An individual is said to be malnourished, or suffer from malnutrition if his diet does not consist of the required protein and calories essential for the growth and maintenance of the body or if one cannot fully utilize the food he consumes due to illness.
According to the World Health Organization (WHO), malnutrition is the gravest single threat to global public health.
People can be prone to malnourishment for a long or short period of time and the condition may be mild or acute. People who are malnourished are more liable to get sick and, in severe cases, it may lead to death. A malnourished child’s growth may be undersized, which makes him much shorter than average. In developing countries, 1 out of 4 children younger than age 5 are underweight. Malnutrition affects more than 147 million children in developing nations according to the United Nations’ World Food Programme (WFP) and is also the major factor for mental retardation and even brain damage in some children.
National Nutrition Week is observed from September 1 to 7 and its focus is on better nutrition and steps that should be taken to reduce malnutrition in children.
Signs and symptoms of malnutrition in children
The vital question is how to detect whether your child is prone to malnutrition? Listed below are some of the signs and symptoms of malnutrition:
- If your child fails to grow at a normal expected rate in terms of weight, height or both
- If your child is prone to illness and falls sick time and again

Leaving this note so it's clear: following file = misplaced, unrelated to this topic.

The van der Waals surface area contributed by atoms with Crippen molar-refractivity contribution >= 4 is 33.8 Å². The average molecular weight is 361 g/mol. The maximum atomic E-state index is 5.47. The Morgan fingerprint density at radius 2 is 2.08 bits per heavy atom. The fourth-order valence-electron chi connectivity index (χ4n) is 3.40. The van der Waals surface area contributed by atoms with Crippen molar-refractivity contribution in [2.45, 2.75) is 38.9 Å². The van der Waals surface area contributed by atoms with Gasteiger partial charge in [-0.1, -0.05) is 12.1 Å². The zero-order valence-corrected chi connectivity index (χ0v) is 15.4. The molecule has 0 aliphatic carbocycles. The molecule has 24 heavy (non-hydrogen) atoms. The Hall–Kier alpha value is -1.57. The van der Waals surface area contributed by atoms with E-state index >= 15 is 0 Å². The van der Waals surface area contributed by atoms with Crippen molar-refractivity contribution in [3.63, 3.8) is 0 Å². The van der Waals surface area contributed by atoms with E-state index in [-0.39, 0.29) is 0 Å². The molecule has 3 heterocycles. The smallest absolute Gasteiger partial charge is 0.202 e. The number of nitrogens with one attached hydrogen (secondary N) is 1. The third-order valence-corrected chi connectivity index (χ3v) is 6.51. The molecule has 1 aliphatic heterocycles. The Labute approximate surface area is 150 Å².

- If your child does not consume adequate food and eats small amount
- If your child’s skin is dry and flaky and hair is dry, dull and straw like in appearance
- If your child is irritated, sluggish and cries excessively along with behavioral changes like anxiety and attention deficit
- If your child experiences weight loss
- If there is swelling or fluid accumulation in your child’s body, especially in abdomen and legs
- If your child’s limbs may appear stick like
- If your child has slow behavioral development
How to prevent malnutrition in children?
It is a dire necessity to prevent malnutrition in children. The following steps should be taken to prevent malnutrition in children:
- Pregnant lady should be given a proper and balanced nutritious diet
- New born baby should be fed on breast milk for the first six months
- A child should be having a well-balanced diet consisting of all the vital nutrients required for the body development such as:
- fruit and vegetables
- bread, rice, potatoes, pasta, cereals and other starchy foods
- milk and dairy foods – such as cheese and yoghurt
- meat, fish, eggs, beans, nuts, and other non-dairy sources of protein
- Body Mass Index should be regularly scrutinized to check for improvement or responsiveness to dietary interventions
Apart from all these, if a child is suffering from malnutrition due to an underlying health condition, he may need a complex diet needs or additional items in his diet such as nutritional supplements. You should consult a doctor in charge who will be able to guide and advise you and refer you to a registered dietitian.
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